Archive photo of 29 Commando Regiment Royal Artillery live firing on Salisbury Plain (Picture: Royal Navy).
By Rhicha Kapila, Head of Military Claims at Bolt Burdon Kemp.
This year marks many British Forces anniversaries. It has been 100 years since the end of the First World War, as well as the RAF Centenary.
Although this is a year of celebration, it is not just an important opportunity to reflect on lives lost, but also veterans still living.
More than ever the spotlight has been on the welfare of our veterans and on whether the government is abiding by their duties in the Armed Forces Covenant.
It seems the authorities are listening – inquests were opened into the deaths of four soldiers and alleged abuse and bullying at Princess Royal Barracks Deepcut – there is more awareness around veteran’s mental health and rehabilitation with the new Defence and National Rehabilitation Centre which will open later this year.
However, it’s clear there is still a long way to go when it comes to fairly supporting those serving and our heroes who have come home.
Change from the Ministry of Defence (MoD) is still needed, which was particularly highlighted in the recent inquest into the training accident which led to the deaths of Cpl Hatfield and Cpl Neilson last year at Castlemartin Range.
At the inquest, the coroner found that a design flaw was the reason behind why an Army tank exploded, killing the two soldiers.
At least this is another step towards tackling the MoD’s failure to detect defective equipment and keep their soldiers safe during training.
Cpl Hatfield and Cpl Neilson died at Castlemartin Range in Pembrokeshire when conducting a live firing exercise in 2017.
It was discovered that the MoD and gun designers had not properly checked the tank and its gun in the manufacturing process, meaning the gun was able to be fired without the airtight seal which would have prevented the release of explosive gases which caused the accident. Ammunition was also stored incorrectly leading to a second explosion.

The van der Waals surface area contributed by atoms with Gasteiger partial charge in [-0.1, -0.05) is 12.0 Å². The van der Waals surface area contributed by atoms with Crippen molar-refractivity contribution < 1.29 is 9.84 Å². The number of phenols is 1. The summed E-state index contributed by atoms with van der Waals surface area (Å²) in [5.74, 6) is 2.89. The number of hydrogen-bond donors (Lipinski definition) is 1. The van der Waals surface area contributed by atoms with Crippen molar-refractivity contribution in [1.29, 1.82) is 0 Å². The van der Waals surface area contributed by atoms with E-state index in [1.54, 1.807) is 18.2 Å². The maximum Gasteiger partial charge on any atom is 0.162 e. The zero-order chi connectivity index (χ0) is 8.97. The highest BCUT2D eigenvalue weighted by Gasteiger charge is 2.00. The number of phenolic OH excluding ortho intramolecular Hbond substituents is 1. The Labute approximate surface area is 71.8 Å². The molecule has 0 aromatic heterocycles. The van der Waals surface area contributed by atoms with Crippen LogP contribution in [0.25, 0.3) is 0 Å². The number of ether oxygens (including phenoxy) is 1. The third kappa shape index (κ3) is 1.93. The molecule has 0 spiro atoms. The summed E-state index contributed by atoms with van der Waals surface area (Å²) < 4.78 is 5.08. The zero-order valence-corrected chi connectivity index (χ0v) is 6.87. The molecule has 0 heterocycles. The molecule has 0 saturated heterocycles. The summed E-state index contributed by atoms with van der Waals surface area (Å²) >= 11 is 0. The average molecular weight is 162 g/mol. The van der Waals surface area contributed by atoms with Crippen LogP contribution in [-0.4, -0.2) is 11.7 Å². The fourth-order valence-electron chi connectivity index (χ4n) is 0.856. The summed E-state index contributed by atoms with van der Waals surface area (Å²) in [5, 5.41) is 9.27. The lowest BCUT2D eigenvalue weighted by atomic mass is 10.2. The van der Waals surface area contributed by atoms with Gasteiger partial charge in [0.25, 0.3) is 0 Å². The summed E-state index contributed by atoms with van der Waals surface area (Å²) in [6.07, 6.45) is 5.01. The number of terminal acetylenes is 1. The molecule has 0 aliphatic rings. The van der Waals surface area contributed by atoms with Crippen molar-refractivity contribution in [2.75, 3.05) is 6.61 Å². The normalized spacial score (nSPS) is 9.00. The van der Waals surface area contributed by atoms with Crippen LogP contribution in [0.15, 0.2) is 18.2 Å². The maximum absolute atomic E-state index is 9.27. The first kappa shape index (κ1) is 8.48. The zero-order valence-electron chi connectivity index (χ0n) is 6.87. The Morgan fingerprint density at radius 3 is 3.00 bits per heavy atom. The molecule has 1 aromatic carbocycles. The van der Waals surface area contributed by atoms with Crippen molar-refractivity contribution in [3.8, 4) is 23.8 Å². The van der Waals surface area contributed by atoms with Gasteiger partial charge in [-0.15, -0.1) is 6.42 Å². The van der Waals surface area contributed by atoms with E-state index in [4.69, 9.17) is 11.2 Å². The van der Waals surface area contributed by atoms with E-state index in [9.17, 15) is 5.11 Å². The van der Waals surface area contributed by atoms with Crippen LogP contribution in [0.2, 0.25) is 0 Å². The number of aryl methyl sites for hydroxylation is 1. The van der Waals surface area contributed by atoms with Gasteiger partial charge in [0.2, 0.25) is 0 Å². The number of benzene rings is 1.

After the conclusion of the inquest many, including the widow of Cpl Neilson, Jemma Neilson, have called for the MoD to make immediate changes to ensure an incident like this never occurs again.
However, it’s frustrating that not enough was being done by the MoD to prevent defective equipment being used by their soldiers already, despite many cases over the years highlighting such issues.
The decision in the landmark Snatch Land Rover case heard in the Supreme Court in 2013 resulted in soldiers and their families being able to claim for compensation for injuries or death sustained in combat if negligent battle preparations were proven, which included the use of defective equipment.
The government, however, is currently considering reform in respect of this decision and to widen the definition of combat to include procurement and decisions made outside of the heat of battle in Whitehall.
Of course, defective equipment can cause serious physical injury and death as well as mental health illnesses, such as PTSD, and the MoD must be held to account.
However, since then, lessons have still not been learned. 1,250 soldiers in the last five years have claimed compensation due to them suffering from non-freezing cold injuries after having to work in cold and wet conditions for long periods.
Even though these injuries can be prevented by soldiers being given the right equipment and training, the MoD still hasn’t done this.
Like any other employer, the military has a duty of care towards their personnel to ensure they are given the right equipment for the task in hand, and that it’s kept up to a safe standard and regularly inspected.
Personnel should be made aware of the risks of using the equipment, with appropriate personal protective equipment being given as well as training on how to use it properly.
They should be informed of any dangers found in risk assessments, and the MoD has to implement measures to protect them from these dangers.
Any defective equipment should not be used until it has been repaired. It’s clear that protocol wasn’t followed in the Castlemartin accident.
The Defence Sub-Committee set out to examine these challenges in the ‘Beyond endurance? Military exercises and the duty of care inquiry’ report in 2016.
It was recognised that the MoD has not always got the correct balance between adequate training and reducing risks resulting in life-changing injuries and deaths in training. Despite recommendations being made, we continue to see examples of inadequacies as in the Castlemartin case.
The coroner has sent the report of the Castlemartin inquest to BAE Systems and the MoD to ensure an accident like this will never occur again. In light of the report, it’s important that the MoD protects soldiers by adhering to regulations and upholding their duty of care to prevent serious injuries and death, not just in training but in combat too.
We all hope this inquest will set a precedent when it comes to defective equipment and more widely the government’s duty of care, but until the MoD start listening and adopting the calls for change, these preventable accidents may sadly continue.